Skip to content

Toronto FC's MLS regular-season finale ends in a loss to D.C. United

TORONTO — After playing his final MLS game, veteran fullback Justin Morrow said he was stepping aside because it was "time for the next generation." Just how much turnover there will be at Toronto FC in the off-season remains to be seen.

TORONTO — After playing his final MLS game, veteran fullback Justin Morrow said he was stepping aside because it was "time for the next generation."

Just how much turnover there will be at Toronto FC in the off-season remains to be seen. But Sunday's regular-season finale — a 3-1 loss to D.C. United — was a reminder that plenty needs to be fixed.

Toronto (6-18-10) and the 34-year-old Morrow still have the Canadian Championship final to play against CF Montreal, with date and venue yet to be determined. But the franchise has more than three months to ponder what went wrong this season ahead of the Feb. 26 kickoff of the 2022 campaign.

Sunday's game had several of the hallmarks of TFC's forgettable season — slack defending and an early goal conceded, an inconsistent attack and a long line of unavailable players. And the difference-makers didn't make a difference, with striker Jozy Altidore one of three halftime substitutions. The burly striker, who was said to be feeling discomfort in his groin, had just eight touches in his 45 minutes.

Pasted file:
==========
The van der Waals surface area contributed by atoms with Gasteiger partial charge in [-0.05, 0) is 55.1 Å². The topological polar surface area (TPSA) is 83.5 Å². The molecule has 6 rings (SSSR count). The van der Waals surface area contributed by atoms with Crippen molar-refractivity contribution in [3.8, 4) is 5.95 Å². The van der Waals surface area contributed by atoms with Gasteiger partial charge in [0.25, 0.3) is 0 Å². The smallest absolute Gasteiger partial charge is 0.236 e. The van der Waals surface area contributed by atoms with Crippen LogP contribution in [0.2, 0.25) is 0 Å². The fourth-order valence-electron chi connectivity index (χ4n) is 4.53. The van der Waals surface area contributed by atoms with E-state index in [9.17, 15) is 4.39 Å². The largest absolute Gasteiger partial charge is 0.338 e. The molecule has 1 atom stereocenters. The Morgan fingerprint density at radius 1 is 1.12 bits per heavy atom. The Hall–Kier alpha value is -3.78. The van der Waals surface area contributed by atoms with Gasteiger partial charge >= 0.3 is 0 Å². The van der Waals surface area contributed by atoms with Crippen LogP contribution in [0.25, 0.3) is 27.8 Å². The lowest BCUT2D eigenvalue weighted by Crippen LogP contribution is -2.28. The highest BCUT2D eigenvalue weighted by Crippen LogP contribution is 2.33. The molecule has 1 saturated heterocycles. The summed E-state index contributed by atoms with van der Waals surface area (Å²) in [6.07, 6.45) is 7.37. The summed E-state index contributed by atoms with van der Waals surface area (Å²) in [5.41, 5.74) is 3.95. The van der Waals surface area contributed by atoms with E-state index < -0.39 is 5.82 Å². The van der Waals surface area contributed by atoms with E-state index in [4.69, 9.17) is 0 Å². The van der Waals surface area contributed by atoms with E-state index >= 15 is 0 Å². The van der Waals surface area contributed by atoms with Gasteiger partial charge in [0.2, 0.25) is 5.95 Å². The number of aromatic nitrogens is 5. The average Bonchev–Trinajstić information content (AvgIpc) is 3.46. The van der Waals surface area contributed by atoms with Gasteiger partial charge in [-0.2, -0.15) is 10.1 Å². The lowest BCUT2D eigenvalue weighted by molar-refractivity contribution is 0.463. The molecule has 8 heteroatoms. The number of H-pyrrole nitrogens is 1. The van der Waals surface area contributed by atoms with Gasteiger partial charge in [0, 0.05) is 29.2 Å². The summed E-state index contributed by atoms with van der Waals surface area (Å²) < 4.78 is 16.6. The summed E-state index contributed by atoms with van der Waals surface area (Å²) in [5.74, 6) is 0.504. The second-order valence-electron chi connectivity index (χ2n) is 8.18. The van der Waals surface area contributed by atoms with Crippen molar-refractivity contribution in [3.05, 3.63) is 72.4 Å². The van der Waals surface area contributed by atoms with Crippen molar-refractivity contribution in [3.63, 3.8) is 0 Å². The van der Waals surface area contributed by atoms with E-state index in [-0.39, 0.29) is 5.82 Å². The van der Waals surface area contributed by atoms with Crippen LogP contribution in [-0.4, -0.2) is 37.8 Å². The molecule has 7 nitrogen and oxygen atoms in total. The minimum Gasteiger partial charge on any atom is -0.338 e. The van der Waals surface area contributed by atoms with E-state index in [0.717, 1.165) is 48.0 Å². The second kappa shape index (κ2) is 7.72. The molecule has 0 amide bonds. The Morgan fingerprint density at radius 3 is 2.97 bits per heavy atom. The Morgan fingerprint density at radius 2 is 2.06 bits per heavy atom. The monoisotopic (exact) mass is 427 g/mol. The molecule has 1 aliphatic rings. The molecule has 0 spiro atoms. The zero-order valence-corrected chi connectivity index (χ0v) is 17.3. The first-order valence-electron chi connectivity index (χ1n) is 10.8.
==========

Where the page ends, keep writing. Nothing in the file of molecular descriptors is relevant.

Toronto came on late but the die was cast.

Ola Kamara scored twice for D.C., increasing his season total to a career-high 19, while Julian Gressel had two assists to raise his number to 14 on the season. Steven Birnbaum also scored for D.C.

Richie Laryea had the Toronto goal.

D.C. (14-15-5) needed a win and help from others — the Red Bulls to lose at Nashville SC and Montreal to lose or tie against visiting Orlando — to secure an Eastern Conference playoff berth on the final day of regular-season play.

The Red Bulls did not co-operate, tying Nashville 1-1. D.C. moved up one place to eighth, but remained one point below the playoff line.

Six points behind the Chicago Fire, Toronto was destined to finish 13th in the 14-team East no matter what happened. Toronto, second in the Supporters' Shield standings last season, started Decision Day 26th overall in the 28-team league.

Toronto finished the season with a franchise-worst 66 goals conceded, erasing the club mark of 64 in 2018 when the team went 10-18-6. It also matched 18 losses that year, second only to 2012 when the team went 5-21-8.